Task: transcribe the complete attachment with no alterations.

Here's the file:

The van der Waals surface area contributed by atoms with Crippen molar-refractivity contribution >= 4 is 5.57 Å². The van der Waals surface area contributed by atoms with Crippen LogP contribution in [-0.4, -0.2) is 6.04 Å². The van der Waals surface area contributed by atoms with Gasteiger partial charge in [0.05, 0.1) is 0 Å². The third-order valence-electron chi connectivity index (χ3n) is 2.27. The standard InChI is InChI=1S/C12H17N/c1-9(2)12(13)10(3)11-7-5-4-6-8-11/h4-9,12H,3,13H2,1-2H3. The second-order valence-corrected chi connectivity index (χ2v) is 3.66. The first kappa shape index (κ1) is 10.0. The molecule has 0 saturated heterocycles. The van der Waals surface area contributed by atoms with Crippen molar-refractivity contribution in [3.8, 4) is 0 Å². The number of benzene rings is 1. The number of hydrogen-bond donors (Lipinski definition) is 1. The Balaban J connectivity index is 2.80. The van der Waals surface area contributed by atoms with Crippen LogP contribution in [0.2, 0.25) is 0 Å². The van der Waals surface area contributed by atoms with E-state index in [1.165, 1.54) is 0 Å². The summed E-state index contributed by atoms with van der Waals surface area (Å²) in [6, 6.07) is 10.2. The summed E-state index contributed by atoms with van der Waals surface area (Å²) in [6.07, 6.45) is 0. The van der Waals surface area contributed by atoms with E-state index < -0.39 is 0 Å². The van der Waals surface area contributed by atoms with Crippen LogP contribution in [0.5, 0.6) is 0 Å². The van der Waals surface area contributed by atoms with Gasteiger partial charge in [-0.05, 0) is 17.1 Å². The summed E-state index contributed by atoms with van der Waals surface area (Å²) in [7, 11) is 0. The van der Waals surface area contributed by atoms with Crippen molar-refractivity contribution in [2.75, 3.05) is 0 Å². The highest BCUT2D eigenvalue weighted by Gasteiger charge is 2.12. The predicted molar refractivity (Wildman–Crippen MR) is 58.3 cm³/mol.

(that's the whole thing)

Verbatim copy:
The van der Waals surface area contributed by atoms with Crippen molar-refractivity contribution >= 4 is 5.57 Å². The van der Waals surface area contributed by atoms with Crippen LogP contribution in [-0.4, -0.2) is 6.04 Å². The van der Waals surface area contributed by atoms with Gasteiger partial charge in [0.05, 0.1) is 0 Å². The third-order valence-electron chi connectivity index (χ3n) is 2.27. The standard InChI is InChI=1S/C12H17N/c1-9(2)12(13)10(3)11-7-5-4-6-8-11/h4-9,12H,3,13H2,1-2H3. The second-order valence-corrected chi connectivity index (χ2v) is 3.66. The first kappa shape index (κ1) is 10.0. The molecule has 0 saturated heterocycles. The van der Waals surface area contributed by atoms with Crippen molar-refractivity contribution in [3.8, 4) is 0 Å². The number of benzene rings is 1. The number of hydrogen-bond donors (Lipinski definition) is 1. The Balaban J connectivity index is 2.80. The van der Waals surface area contributed by atoms with Crippen LogP contribution in [0.2, 0.25) is 0 Å². The van der Waals surface area contributed by atoms with E-state index in [1.165, 1.54) is 0 Å². The summed E-state index contributed by atoms with van der Waals surface area (Å²) in [6, 6.07) is 10.2. The summed E-state index contributed by atoms with van der Waals surface area (Å²) in [6.07, 6.45) is 0. The van der Waals surface area contributed by atoms with E-state index < -0.39 is 0 Å². The van der Waals surface area contributed by atoms with Crippen LogP contribution in [0.5, 0.6) is 0 Å². The van der Waals surface area contributed by atoms with Gasteiger partial charge in [-0.05, 0) is 17.1 Å². The summed E-state index contributed by atoms with van der Waals surface area (Å²) in [7, 11) is 0. The van der Waals surface area contributed by atoms with Crippen molar-refractivity contribution in [2.75, 3.05) is 0 Å². The highest BCUT2D eigenvalue weighted by Gasteiger charge is 2.12. The predicted molar refractivity (Wildman–Crippen MR) is 58.3 cm³/mol.